I read to invade someone else’s head. I want to see a different world through other eyes, and I want to feel the emotions that go along with that. I want to change when the characters in the book change, because isn’t that what reading is for? None of us can experience everything, but through reading we can experience more. We can develop compassion without personal loss by vicariously experiencing someone else’s. We can understand life conditions without actually seeing them firsthand. In our minds, as we read, it’s all real. The fact that it’s real makes it powerful. When I read, these things are as important to me as personal enjoyment. When I close a book, I want to feel something I didn’t feel before I opened it.
Reading is a powerful agent of change.
They say you should write the book you want to read, so that’s what I’ve done with both Hang On and Threads: The Reincarnation of Anne Boleyn. They’re both character studies that allowed me to invade someone else’s head and poke around inside while I wrote. There is some action, and there are events, but the books are not plot driven. They mostly observe how the main character reacts to events, and how they change her. My characters are always different women by the end of the book, so mine are always stories of personal growth.
In Hang On we have a young woman who falls in love with a roadie for a famous English rock band, and is swept into the world of 1970s rock and roll. Very exciting, right? Very interesting, and often very funny. The problem is that this young woman is mentally ill, and sustaining any kind of relationship is a challenge for her. Nevertheless, she feels that this is the love of her life, and she is determined to keep him. In order to do this, she has to hide her symptoms from him.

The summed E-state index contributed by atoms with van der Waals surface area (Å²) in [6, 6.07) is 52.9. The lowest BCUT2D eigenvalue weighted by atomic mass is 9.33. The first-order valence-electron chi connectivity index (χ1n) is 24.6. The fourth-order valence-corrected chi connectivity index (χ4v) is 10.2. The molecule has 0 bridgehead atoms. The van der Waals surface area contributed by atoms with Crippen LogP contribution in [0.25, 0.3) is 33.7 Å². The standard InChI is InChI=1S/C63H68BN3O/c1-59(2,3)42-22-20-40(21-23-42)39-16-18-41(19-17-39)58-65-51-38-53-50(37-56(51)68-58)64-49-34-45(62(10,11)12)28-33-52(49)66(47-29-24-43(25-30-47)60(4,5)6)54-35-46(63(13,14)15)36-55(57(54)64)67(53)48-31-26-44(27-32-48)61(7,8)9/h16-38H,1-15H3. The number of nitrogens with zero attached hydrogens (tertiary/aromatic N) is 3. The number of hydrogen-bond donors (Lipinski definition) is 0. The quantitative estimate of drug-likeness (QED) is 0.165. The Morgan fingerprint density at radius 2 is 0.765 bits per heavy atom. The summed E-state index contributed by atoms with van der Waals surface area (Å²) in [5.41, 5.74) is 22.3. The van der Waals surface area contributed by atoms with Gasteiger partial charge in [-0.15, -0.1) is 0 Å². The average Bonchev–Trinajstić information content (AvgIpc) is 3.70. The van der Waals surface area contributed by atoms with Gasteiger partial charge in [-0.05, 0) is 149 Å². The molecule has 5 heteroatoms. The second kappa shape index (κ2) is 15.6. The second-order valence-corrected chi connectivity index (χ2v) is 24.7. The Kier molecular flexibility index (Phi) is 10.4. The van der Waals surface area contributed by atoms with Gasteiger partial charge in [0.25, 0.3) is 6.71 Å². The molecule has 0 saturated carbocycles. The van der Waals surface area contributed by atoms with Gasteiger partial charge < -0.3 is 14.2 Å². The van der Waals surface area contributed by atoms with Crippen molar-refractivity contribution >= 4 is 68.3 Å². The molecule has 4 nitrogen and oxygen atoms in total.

You may have a mental illness of some kind yourself, but you probably do not. If you do, Holly has things to say to you. She also has things to say if you do not so you can, perhaps, understand sufferers a little bit more than you do. Holly Salvino explains it all to you, such as why being beautiful is not a cure for everything, or even ANYTHING. She explains why True Love doesn’t always solve problems. Her message is that superficial things are not important, and they win you no real trophies or happiness.
“Would you still love me, if I were suddenly ugly?” Holly asks her boyfriend. “Would anyone ever really love me, if all this went away?” a rock star asks Holly. It is the eternal question: Am I good enough?
I’m inviting you in. I hope you enjoy Hang On.
In 1973 crazy Holly unexpectedly falls in love with Trevor, a roadie for a famous English rock band. From the moment they meet, dreams of marriage, children, and a normal life are suddenly finally within Holly s grasp. Trevor takes her with him on tour and introduces her to the very un-normal backstage world of Rock and Roll. When she steps onto the band bus, she walks into a colorful, exciting adventure in a world completely different from the life that awaits her back home, where she chases cockroaches with a shoe, works at a low-paying job, and sleeps to escape the hunger. Unfortunately, Holly has a secret. Plagued by panic attacks, periodic rages, and depression, she needs to learn why her mentally ill mother committed suicide, long ago, so she can save herself. Thus far, she has found no answers. She must conceal her symptoms from Trevor in order to keep him, but as their relationship becomes progressively more serious, her illness becomes increasingly more difficult to hide. Can Holly keep the crazy at bay for long enough to let her dreams come true?
Nell Gavin was raised in Chicago, and spent a number of years in Texas. She is married with two sons, and now lives in Tulsa, Oklahoma. Her books include Threads: The Reincarnation of Anne Boleyn and Hang On.